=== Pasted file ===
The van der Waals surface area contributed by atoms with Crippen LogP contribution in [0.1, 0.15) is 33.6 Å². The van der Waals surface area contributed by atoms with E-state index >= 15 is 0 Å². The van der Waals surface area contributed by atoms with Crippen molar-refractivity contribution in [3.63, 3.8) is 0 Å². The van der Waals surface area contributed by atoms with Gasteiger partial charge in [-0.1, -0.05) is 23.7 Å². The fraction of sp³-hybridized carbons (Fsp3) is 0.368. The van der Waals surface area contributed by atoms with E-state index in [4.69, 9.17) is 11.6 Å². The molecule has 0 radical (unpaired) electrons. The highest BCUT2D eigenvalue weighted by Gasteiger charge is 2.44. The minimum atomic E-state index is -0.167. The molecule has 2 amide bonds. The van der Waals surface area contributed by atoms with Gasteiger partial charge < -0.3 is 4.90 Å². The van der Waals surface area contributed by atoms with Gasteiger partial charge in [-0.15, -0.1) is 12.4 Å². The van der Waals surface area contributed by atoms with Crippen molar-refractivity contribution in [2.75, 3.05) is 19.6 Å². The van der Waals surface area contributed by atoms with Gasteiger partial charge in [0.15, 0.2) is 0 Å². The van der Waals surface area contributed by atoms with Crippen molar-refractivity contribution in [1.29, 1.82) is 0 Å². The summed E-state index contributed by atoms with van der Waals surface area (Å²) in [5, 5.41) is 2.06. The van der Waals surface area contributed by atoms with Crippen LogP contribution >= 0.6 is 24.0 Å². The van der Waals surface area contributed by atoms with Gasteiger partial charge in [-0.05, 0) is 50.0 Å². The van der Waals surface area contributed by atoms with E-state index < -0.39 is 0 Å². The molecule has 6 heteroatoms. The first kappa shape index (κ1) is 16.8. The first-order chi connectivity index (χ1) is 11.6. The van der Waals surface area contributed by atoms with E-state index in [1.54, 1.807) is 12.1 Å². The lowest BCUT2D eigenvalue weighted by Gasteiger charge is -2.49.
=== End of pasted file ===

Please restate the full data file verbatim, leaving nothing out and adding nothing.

The van der Waals surface area contributed by atoms with Crippen LogP contribution in [0.1, 0.15) is 33.6 Å². The van der Waals surface area contributed by atoms with E-state index >= 15 is 0 Å². The van der Waals surface area contributed by atoms with Crippen molar-refractivity contribution in [3.63, 3.8) is 0 Å². The van der Waals surface area contributed by atoms with Gasteiger partial charge in [-0.1, -0.05) is 23.7 Å². The fraction of sp³-hybridized carbons (Fsp3) is 0.368. The van der Waals surface area contributed by atoms with E-state index in [4.69, 9.17) is 11.6 Å². The molecule has 0 radical (unpaired) electrons. The highest BCUT2D eigenvalue weighted by Gasteiger charge is 2.44. The minimum atomic E-state index is -0.167. The molecule has 2 amide bonds. The van der Waals surface area contributed by atoms with Gasteiger partial charge < -0.3 is 4.90 Å². The van der Waals surface area contributed by atoms with Gasteiger partial charge in [-0.15, -0.1) is 12.4 Å². The van der Waals surface area contributed by atoms with Crippen molar-refractivity contribution in [2.75, 3.05) is 19.6 Å². The van der Waals surface area contributed by atoms with Gasteiger partial charge in [0.15, 0.2) is 0 Å². The van der Waals surface area contributed by atoms with Crippen molar-refractivity contribution in [1.29, 1.82) is 0 Å². The summed E-state index contributed by atoms with van der Waals surface area (Å²) in [5, 5.41) is 2.06. The van der Waals surface area contributed by atoms with Crippen LogP contribution >= 0.6 is 24.0 Å². The van der Waals surface area contributed by atoms with Gasteiger partial charge in [-0.05, 0) is 50.0 Å². The van der Waals surface area contributed by atoms with E-state index < -0.39 is 0 Å². The molecule has 6 heteroatoms. The first kappa shape index (κ1) is 16.8. The first-order chi connectivity index (χ1) is 11.6. The van der Waals surface area contributed by atoms with E-state index in [1.54, 1.807) is 12.1 Å². The lowest BCUT2D eigenvalue weighted by Gasteiger charge is -2.49.